9 Encoding/Interaction Design n for chosen abstraction, you design visual encoding, interaction techniques n path following ex: n visual encoding: maximize angular resolution, minimize edge bends, maintain quasi-geographic constraints n interaction: rearrange nodes as selected to make chosen path central n can your encoding/interaction communicate your abstraction? n threat: design not effective for achieving operations n immediate validation: justify that choices do not violate known perceptual/cognitive principles n downstream validation: use system to do assigned tasks, measure human time/error costs problem data/op abstraction encoding/interaction algorithm
10 Algorithm Design n for chosen encoding/interaction, you design computational algorithm n is your algorithm better than previous approaches? n threat: algorithm slower than previous ones n immediate validation: analyze computational complexity n downstream validation: after implementation, measure wallclock time problem data/op abstraction encoding/interaction algorithm
11 Matching Validation To Threats threat: wrong problem validate: observe target users threat: bad data/operation abstraction threat: ineffective encoding/interaction technique validate: justify design threat: slow algorithm build system validate: measure system time validate: measure human time/errors for operation validate: document human usage of deployed system validate: observe adoption rates n common problem: mismatches between design+threat and validation n ex: cannot validate claim of good encoding design with wallclock timings n guidance from model: n explicit separation into levels with linked threat and validation for each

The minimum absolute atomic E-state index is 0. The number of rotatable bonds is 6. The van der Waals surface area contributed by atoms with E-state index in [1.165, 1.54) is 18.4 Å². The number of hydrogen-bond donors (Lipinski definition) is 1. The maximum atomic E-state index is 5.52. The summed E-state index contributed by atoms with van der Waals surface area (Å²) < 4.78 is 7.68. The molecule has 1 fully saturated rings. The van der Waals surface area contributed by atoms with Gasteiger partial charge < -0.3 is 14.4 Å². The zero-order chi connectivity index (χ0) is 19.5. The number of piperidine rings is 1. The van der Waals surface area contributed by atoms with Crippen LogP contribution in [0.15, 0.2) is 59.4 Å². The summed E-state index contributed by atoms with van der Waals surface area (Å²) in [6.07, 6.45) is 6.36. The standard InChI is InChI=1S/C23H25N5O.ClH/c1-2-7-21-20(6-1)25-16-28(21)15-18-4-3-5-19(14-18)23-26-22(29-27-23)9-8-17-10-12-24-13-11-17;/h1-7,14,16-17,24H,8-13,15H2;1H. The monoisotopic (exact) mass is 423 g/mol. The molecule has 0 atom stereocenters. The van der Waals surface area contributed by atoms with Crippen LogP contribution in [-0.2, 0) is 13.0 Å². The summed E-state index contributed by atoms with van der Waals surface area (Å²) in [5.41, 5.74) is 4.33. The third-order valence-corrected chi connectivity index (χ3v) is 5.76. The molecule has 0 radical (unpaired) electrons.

12 Interlocking Between Papers problem assumption data/operation abstraction assumption encoding/interaction technique assumption algorithm n common problem: difficult to make connections between individual papers at different levels n ex: read paper on specific graph layout algorithm, do I know what visual encoding approach is it good for? n guidance from model: n explicitly state upstream assumptions